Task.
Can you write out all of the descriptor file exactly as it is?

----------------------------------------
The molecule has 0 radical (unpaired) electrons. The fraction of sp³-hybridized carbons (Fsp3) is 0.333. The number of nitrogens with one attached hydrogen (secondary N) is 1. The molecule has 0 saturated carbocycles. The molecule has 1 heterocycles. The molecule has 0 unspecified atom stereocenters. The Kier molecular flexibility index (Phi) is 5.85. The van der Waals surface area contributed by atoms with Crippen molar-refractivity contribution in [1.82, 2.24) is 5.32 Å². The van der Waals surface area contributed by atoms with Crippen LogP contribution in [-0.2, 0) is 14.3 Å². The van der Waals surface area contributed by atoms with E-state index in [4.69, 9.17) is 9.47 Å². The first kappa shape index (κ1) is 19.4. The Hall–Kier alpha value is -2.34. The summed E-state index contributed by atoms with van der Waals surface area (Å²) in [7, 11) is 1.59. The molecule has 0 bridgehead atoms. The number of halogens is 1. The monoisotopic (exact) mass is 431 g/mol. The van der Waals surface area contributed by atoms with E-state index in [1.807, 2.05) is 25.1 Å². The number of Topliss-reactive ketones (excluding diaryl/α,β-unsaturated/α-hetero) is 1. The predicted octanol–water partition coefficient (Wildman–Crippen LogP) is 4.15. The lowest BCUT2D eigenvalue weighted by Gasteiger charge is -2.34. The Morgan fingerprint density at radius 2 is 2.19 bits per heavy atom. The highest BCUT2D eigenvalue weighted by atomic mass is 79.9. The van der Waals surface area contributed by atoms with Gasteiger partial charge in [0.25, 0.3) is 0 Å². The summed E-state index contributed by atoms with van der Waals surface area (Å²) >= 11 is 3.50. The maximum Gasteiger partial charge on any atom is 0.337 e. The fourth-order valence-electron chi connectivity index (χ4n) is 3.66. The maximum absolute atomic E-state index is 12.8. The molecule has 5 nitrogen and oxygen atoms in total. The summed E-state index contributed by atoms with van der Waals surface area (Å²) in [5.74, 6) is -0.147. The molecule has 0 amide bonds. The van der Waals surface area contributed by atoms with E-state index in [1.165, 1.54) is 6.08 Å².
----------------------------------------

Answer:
The molecule has 0 radical (unpaired) electrons. The fraction of sp³-hybridized carbons (Fsp3) is 0.333. The number of nitrogens with one attached hydrogen (secondary N) is 1. The molecule has 0 saturated carbocycles. The molecule has 1 heterocycles. The molecule has 0 unspecified atom stereocenters. The Kier molecular flexibility index (Phi) is 5.85. The van der Waals surface area contributed by atoms with Crippen molar-refractivity contribution in [1.82, 2.24) is 5.32 Å². The van der Waals surface area contributed by atoms with Crippen LogP contribution in [-0.2, 0) is 14.3 Å². The van der Waals surface area contributed by atoms with E-state index in [4.69, 9.17) is 9.47 Å². The first kappa shape index (κ1) is 19.4. The Hall–Kier alpha value is -2.34. The summed E-state index contributed by atoms with van der Waals surface area (Å²) in [7, 11) is 1.59. The molecule has 0 bridgehead atoms. The number of halogens is 1. The monoisotopic (exact) mass is 431 g/mol. The van der Waals surface area contributed by atoms with E-state index in [1.807, 2.05) is 25.1 Å². The number of Topliss-reactive ketones (excluding diaryl/α,β-unsaturated/α-hetero) is 1. The predicted octanol–water partition coefficient (Wildman–Crippen LogP) is 4.15. The lowest BCUT2D eigenvalue weighted by Gasteiger charge is -2.34. The Morgan fingerprint density at radius 2 is 2.19 bits per heavy atom. The highest BCUT2D eigenvalue weighted by atomic mass is 79.9. The van der Waals surface area contributed by atoms with Gasteiger partial charge in [0.25, 0.3) is 0 Å². The summed E-state index contributed by atoms with van der Waals surface area (Å²) >= 11 is 3.50. The maximum Gasteiger partial charge on any atom is 0.337 e. The fourth-order valence-electron chi connectivity index (χ4n) is 3.66. The maximum absolute atomic E-state index is 12.8. The molecule has 5 nitrogen and oxygen atoms in total. The summed E-state index contributed by atoms with van der Waals surface area (Å²) in [5.74, 6) is -0.147. The molecule has 0 amide bonds. The van der Waals surface area contributed by atoms with E-state index in [1.165, 1.54) is 6.08 Å².